Goodreads: The Blue Castle
Valancy Stirling is twenty-nine and she has never lived. Her mother and her cousin control what she does, where she goes, and whom she speaks to. But then Valancy learns that she has a fatal heart condition and only one year before she dies. Determined to enjoy life before it is too late, Valancy moves out and suddenly happiness does not seem so far away.
“Fear is the original sin. Almost all of the evil in the world has its origin in the fact that some one is afraid of something. It is a cold slimy serpent coiling about you. It is horrible to live with fear, and it is of all things degrading.”–John Foster
The Blue Castle is one of only two adult novels written by L. M. Montgomery (the other being A Tangled Web) and thus of particular interest to her fans. It focuses on a twenty-nine-year-old “old maid” who is repressed by her family and afraid to speak back to her nasty relatives. The content is innocent enough that you can find this volume shelved with the children’s books (The adult content might be considered to be a few curses and a girl who had a baby outside of marriage.), but the story itself is a mature one, one that focuses on bitterness and time lost. It is a story that the old will respond to more fully than the young.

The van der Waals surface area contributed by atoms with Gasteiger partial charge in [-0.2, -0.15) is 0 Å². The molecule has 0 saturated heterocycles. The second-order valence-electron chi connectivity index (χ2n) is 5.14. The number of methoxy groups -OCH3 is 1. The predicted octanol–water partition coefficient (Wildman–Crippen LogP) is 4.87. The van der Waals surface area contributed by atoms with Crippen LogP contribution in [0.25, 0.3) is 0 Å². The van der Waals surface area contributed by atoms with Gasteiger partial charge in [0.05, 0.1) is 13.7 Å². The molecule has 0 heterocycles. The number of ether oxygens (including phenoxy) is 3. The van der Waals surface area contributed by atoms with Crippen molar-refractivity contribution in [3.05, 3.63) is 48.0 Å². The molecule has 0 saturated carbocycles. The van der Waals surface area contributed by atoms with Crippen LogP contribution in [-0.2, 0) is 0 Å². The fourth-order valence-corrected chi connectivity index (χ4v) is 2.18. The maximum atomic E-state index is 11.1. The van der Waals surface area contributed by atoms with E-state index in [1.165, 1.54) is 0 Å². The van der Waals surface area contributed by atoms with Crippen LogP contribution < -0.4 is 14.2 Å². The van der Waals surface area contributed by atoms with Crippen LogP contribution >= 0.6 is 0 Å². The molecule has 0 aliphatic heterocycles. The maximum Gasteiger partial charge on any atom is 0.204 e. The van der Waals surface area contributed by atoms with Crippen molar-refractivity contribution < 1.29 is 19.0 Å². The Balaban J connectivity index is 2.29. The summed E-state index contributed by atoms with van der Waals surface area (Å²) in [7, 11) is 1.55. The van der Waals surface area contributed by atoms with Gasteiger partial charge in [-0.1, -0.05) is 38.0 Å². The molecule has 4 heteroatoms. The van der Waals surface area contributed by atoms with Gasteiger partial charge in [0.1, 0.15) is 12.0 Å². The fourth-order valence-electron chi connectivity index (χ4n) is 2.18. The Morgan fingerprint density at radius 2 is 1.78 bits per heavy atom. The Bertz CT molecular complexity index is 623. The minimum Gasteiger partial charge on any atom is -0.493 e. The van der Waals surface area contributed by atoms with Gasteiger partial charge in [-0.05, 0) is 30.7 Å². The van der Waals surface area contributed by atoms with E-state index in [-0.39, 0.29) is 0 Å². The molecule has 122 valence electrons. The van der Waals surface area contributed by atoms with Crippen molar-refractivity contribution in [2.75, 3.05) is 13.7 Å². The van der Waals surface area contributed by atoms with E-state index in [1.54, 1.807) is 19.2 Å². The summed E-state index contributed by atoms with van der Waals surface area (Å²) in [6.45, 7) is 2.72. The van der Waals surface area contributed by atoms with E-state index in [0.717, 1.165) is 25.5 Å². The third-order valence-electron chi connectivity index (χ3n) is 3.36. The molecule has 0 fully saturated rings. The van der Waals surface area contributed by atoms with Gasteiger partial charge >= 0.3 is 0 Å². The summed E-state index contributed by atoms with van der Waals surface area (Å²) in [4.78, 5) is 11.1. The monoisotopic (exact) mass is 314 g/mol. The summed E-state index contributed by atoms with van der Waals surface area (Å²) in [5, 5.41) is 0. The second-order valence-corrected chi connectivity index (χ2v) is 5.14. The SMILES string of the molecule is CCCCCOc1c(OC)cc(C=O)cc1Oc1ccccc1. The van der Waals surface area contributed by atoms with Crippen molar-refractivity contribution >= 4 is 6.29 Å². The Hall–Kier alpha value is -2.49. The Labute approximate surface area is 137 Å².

L. M. Montgomery is often associated with idyllic childhoods–an association that overlooks the pain and suffering her heroines must overcome. The Blue Castle, however, contains a darkness that is harder for readers to overlook. It begins with Valancy waking up on her birthday and facing a life of loneliness and stifled feelings, a prospect that seems intolerable. Even as Valancy begins to find the courage to be herself, she remains on the fringes of a small-minded society that would rather see a young woman die alone in poverty before they associate themselves with her shame. Valancy ultimately attempts to escape the pettiness around her by retreating into the wilderness. But there are suggestions that no retreat can be permanent. Duty will always call a person back.
The story, however, still feels uplifting because it suggests that anyone can find the courage to live and that that courage can make all the difference. Valancy gives of herself to others and does the right thing, even when the right thing will socially stigmatize her. She becomes the bright beacon of her world, the promise that everything is not as bad as it seems. And she is rewarded. Beauty comes to those who seek it. Montgomery’s love of the Canadian wilderness shines here as she lingers over trees, birds, and waters.
Of course, I would be remiss if I did not mention that The Blue Castle also contains an unlikely but utterly romantic love story. Barney Snaith possesses neither the name nor the appearance of a typical romantic lead, but his kindness, integrity, and thoughtfulness all make him the perfect hero. Valancy and Barney seem to be living in a fairy tale and, even when it seems too good to be true, readers just want to believe.
If you are a Montgomery fan, The Blue Castle provides all the sharp characterization, ironic wit, and beautiful landscape descriptions that your heart could desire. If you are not a Montgomery fan, The Blue Castle might just make you one.